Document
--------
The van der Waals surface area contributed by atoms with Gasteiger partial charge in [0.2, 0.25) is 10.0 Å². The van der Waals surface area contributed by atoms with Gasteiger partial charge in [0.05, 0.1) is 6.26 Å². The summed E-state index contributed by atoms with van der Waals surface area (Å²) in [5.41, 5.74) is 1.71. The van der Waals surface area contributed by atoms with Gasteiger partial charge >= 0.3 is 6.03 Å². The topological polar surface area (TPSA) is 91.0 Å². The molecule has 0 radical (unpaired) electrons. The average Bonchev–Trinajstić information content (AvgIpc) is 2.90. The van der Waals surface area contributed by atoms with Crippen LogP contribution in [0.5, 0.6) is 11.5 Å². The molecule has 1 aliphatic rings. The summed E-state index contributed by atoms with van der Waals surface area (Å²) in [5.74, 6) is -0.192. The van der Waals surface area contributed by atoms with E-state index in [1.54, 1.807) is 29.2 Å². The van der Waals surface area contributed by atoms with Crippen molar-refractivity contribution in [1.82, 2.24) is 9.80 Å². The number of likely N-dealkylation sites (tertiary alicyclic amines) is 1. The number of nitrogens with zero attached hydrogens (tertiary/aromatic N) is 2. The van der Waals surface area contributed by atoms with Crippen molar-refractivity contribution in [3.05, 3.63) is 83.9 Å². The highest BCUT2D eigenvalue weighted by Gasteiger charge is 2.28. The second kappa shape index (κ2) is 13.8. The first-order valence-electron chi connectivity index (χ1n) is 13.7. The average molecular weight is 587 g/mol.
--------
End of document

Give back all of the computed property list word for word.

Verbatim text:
The van der Waals surface area contributed by atoms with Gasteiger partial charge in [0.2, 0.25) is 10.0 Å². The van der Waals surface area contributed by atoms with Gasteiger partial charge in [0.05, 0.1) is 6.26 Å². The summed E-state index contributed by atoms with van der Waals surface area (Å²) in [5.41, 5.74) is 1.71. The van der Waals surface area contributed by atoms with Gasteiger partial charge >= 0.3 is 6.03 Å². The topological polar surface area (TPSA) is 91.0 Å². The molecule has 0 radical (unpaired) electrons. The average Bonchev–Trinajstić information content (AvgIpc) is 2.90. The van der Waals surface area contributed by atoms with Crippen LogP contribution in [0.5, 0.6) is 11.5 Å². The molecule has 1 aliphatic rings. The summed E-state index contributed by atoms with van der Waals surface area (Å²) in [5.74, 6) is -0.192. The van der Waals surface area contributed by atoms with E-state index in [1.54, 1.807) is 29.2 Å². The van der Waals surface area contributed by atoms with Crippen molar-refractivity contribution in [1.82, 2.24) is 9.80 Å². The number of likely N-dealkylation sites (tertiary alicyclic amines) is 1. The number of nitrogens with zero attached hydrogens (tertiary/aromatic N) is 2. The van der Waals surface area contributed by atoms with Crippen molar-refractivity contribution in [3.05, 3.63) is 83.9 Å². The highest BCUT2D eigenvalue weighted by Gasteiger charge is 2.28. The second kappa shape index (κ2) is 13.8. The first-order valence-electron chi connectivity index (χ1n) is 13.7. The average molecular weight is 587 g/mol.